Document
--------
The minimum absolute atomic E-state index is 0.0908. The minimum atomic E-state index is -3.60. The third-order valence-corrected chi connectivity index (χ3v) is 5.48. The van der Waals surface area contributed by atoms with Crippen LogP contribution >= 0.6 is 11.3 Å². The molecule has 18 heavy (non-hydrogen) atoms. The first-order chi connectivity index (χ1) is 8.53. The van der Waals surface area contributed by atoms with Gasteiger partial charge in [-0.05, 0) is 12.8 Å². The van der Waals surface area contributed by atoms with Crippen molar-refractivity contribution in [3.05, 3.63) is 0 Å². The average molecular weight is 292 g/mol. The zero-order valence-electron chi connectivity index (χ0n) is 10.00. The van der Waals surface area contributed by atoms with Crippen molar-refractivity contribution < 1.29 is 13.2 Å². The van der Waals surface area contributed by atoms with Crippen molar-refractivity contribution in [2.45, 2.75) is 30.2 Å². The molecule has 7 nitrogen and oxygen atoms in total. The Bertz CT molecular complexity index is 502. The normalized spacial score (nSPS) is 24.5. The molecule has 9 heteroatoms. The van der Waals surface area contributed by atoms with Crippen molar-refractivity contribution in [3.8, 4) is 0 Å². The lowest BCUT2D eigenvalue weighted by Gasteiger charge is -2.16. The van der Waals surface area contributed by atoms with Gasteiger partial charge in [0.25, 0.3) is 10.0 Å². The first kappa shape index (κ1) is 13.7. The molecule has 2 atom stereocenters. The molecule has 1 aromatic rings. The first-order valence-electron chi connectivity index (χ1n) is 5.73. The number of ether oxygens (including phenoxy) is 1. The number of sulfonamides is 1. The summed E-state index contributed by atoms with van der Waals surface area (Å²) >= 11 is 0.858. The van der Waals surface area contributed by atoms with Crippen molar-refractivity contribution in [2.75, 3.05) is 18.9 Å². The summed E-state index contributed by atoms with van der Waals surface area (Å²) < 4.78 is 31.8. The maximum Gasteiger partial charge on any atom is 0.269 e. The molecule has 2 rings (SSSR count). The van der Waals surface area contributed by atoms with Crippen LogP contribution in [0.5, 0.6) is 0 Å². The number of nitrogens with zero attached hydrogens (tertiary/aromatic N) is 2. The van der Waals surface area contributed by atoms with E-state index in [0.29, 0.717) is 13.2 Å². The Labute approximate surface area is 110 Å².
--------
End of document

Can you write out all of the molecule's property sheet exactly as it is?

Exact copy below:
The minimum absolute atomic E-state index is 0.0908. The minimum atomic E-state index is -3.60. The third-order valence-corrected chi connectivity index (χ3v) is 5.48. The van der Waals surface area contributed by atoms with Crippen LogP contribution >= 0.6 is 11.3 Å². The molecule has 18 heavy (non-hydrogen) atoms. The first-order chi connectivity index (χ1) is 8.53. The van der Waals surface area contributed by atoms with Gasteiger partial charge in [-0.05, 0) is 12.8 Å². The van der Waals surface area contributed by atoms with Crippen molar-refractivity contribution in [3.05, 3.63) is 0 Å². The average molecular weight is 292 g/mol. The zero-order valence-electron chi connectivity index (χ0n) is 10.00. The van der Waals surface area contributed by atoms with Crippen molar-refractivity contribution < 1.29 is 13.2 Å². The van der Waals surface area contributed by atoms with Crippen molar-refractivity contribution in [2.45, 2.75) is 30.2 Å². The molecule has 7 nitrogen and oxygen atoms in total. The Bertz CT molecular complexity index is 502. The normalized spacial score (nSPS) is 24.5. The molecule has 9 heteroatoms. The van der Waals surface area contributed by atoms with Crippen molar-refractivity contribution in [3.8, 4) is 0 Å². The lowest BCUT2D eigenvalue weighted by Gasteiger charge is -2.16. The van der Waals surface area contributed by atoms with Gasteiger partial charge in [0.25, 0.3) is 10.0 Å². The first kappa shape index (κ1) is 13.7. The molecule has 2 atom stereocenters. The molecule has 1 aromatic rings. The first-order valence-electron chi connectivity index (χ1n) is 5.73. The number of ether oxygens (including phenoxy) is 1. The number of sulfonamides is 1. The summed E-state index contributed by atoms with van der Waals surface area (Å²) >= 11 is 0.858. The van der Waals surface area contributed by atoms with Crippen molar-refractivity contribution in [2.75, 3.05) is 18.9 Å². The summed E-state index contributed by atoms with van der Waals surface area (Å²) < 4.78 is 31.8. The maximum Gasteiger partial charge on any atom is 0.269 e. The molecule has 2 rings (SSSR count). The van der Waals surface area contributed by atoms with Crippen LogP contribution in [0.5, 0.6) is 0 Å². The number of nitrogens with zero attached hydrogens (tertiary/aromatic N) is 2. The van der Waals surface area contributed by atoms with E-state index in [0.29, 0.717) is 13.2 Å². The Labute approximate surface area is 110 Å².